Brian Keenan shows a wisdom beyond his years. Not yet 30, he has become a dominant voice in the new ragtime and terra verde field, as his first two compact discs clearly attest. With this release he now demonstrates his mastery and understanding of the folk rag idiom.
In his choice of material he has created a truly outstanding program. Opening with Chestnut Street in the 90’s, he gives a fast, stomping kick to this Brun Campbell favorite and to the album, too. It’s packed with Campbell licks plus a few of Keenan’s tricks to boot, as is Barber Shop Rag, the other Campbell folk rag. Charles Hunter, the venerated folk pioneer, is also well represented by a brisk, infectious version of Possum & Taters and a slower rendition of his somewhat obscure march, Queen of Love, which possesses a score virtually devoid of syncopation and thus lacks the attraction held by the other Hunter rags
On this CD, classic ragtime clearly means Scott Joplin. Maple Leaf Rag is medium fast, Weeping Willow is slow and The Chrysanthemum is slower still; all are given literal readings, testimony perhaps to Keenan’s early attraction to the Joshua Rifkin recordings.
The remainder of the disc – over half of it, actually – is devoted to new ragtime, obviously a passion for Keenan, as half of this half consists of the artist’s own works. His early rags, Seventh Heaven and Blue Cheese Rag, while well-crafted, are quite derivative, the former being reminiscent of Joplin and the latter being a mix of the early masters. The Wagon Wheel is a happy, folky effort in which he begins to develop his own musical language, yet I hear strong echoes of David Thomas Roberts in the trio. Upper Peninsula Frontier, a medium fast rag with a wonderfully triumphant D-section, is boldly Keenan with only a whisper of Roberts. But my vote goes to Big Creek, not yet a year old but definitely a great new five-sectioned folk rag that displays Keenan at his best.
The rags of Trebor Tichenor are represented by Deep in the Ozarks, Mississippi Valley Frolic and Chestnut Valley Rag. Keenan’s love for Tichenor’s works is palpable and his interpretations are definitive, definitely the ones to beat. A joy to hear, they flow effortlessly from his fingers at a brisk pace. Forrest County, Keenan’s nod to the lyrical folk romanticism of Roberts, is captivating. Flat Creek, a new effort by Missourian Bob Ault, is a real keeper and one I predict other artists will soon adopt. The CD ends with Brun Campbell Express, the folk rag classic by Tom Shea that is both lightning fast and laser clean.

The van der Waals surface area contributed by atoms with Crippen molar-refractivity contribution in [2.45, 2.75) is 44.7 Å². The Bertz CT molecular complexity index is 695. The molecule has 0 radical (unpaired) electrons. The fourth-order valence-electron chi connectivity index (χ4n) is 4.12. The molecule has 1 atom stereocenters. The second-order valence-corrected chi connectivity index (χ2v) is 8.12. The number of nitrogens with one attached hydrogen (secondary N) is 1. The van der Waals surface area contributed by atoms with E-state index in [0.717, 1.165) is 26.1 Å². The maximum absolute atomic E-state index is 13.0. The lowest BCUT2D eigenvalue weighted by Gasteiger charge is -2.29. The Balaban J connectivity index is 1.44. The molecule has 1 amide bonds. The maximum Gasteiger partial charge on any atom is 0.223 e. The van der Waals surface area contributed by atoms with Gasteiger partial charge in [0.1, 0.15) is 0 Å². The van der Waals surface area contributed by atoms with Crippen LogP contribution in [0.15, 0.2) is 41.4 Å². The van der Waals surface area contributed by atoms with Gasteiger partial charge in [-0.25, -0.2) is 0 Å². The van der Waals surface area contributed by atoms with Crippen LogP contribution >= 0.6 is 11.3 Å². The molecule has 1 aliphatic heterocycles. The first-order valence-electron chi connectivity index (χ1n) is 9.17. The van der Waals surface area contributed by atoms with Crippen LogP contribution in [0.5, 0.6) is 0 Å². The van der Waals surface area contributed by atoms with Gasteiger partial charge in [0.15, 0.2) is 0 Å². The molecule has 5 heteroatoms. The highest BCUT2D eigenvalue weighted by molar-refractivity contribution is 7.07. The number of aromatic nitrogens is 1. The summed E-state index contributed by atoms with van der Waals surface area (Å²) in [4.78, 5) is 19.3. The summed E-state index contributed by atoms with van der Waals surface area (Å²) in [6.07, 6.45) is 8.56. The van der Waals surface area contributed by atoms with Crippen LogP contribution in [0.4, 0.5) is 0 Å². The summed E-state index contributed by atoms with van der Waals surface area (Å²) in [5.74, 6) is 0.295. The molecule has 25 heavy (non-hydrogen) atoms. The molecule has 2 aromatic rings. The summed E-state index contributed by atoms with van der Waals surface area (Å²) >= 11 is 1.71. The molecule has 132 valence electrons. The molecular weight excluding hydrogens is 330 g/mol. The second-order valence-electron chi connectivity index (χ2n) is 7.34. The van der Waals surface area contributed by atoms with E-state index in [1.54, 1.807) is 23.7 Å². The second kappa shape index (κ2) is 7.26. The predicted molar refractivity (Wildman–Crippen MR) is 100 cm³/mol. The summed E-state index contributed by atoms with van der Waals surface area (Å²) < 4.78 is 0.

This is a self-produced effort, a fact that always makes me a bit anxious, but the sound is excellent, the graphics are very professional and the liner notes make for enjoyable reading. Keenan’s playing is even, with good use of dynamics, and accuracy is a hallmark. Virtually all selections are done strictly by the score. In my estimation, some of the repeats cry out for variations but precious few are to be found. In summary, this is an outstanding recording by Brian Keenan. Having heard him perform some of these at various festivals, we knew he was capable of this and it is wonderful to finally have it in our hands.
Traditions – Folk, Classic & New Ragtime
Brian Keenan, piano
Chestnut Street in the 90’s / Maple Leaf Rag / Deep in the Ozarks / Forrest County / The Wagon Wheel / Magnetic Rag / Barber Shop Rag / Seventh Heaven / Blue Cheese Rag / Weeping Willow / Mississippi Valley Frolic / Upper Peninsula Frontier / Flat Creek / Queen of Love / Chestnut Valley Rag / The Chrysanthemum / Possum & Taters / Big Creek / Brun Campbell Express.
Jack has embraced ragtime as an avocation, starting with folio and record collecting, beginning composition in 1979, hosting a weekly radio program on a Denver area public radio station since 1980, writing articles and reviews for ragtime publications, and performing and lecturing at various festivals in Missouri, California and Colorado. He was a co-founder of the Rocky Mountain Ragtime Festival in Boulder, CO and served as its president from 1992-2005. These album reviews, originally published on Ragtimers.org, are being archived on Syncopatedtimes.com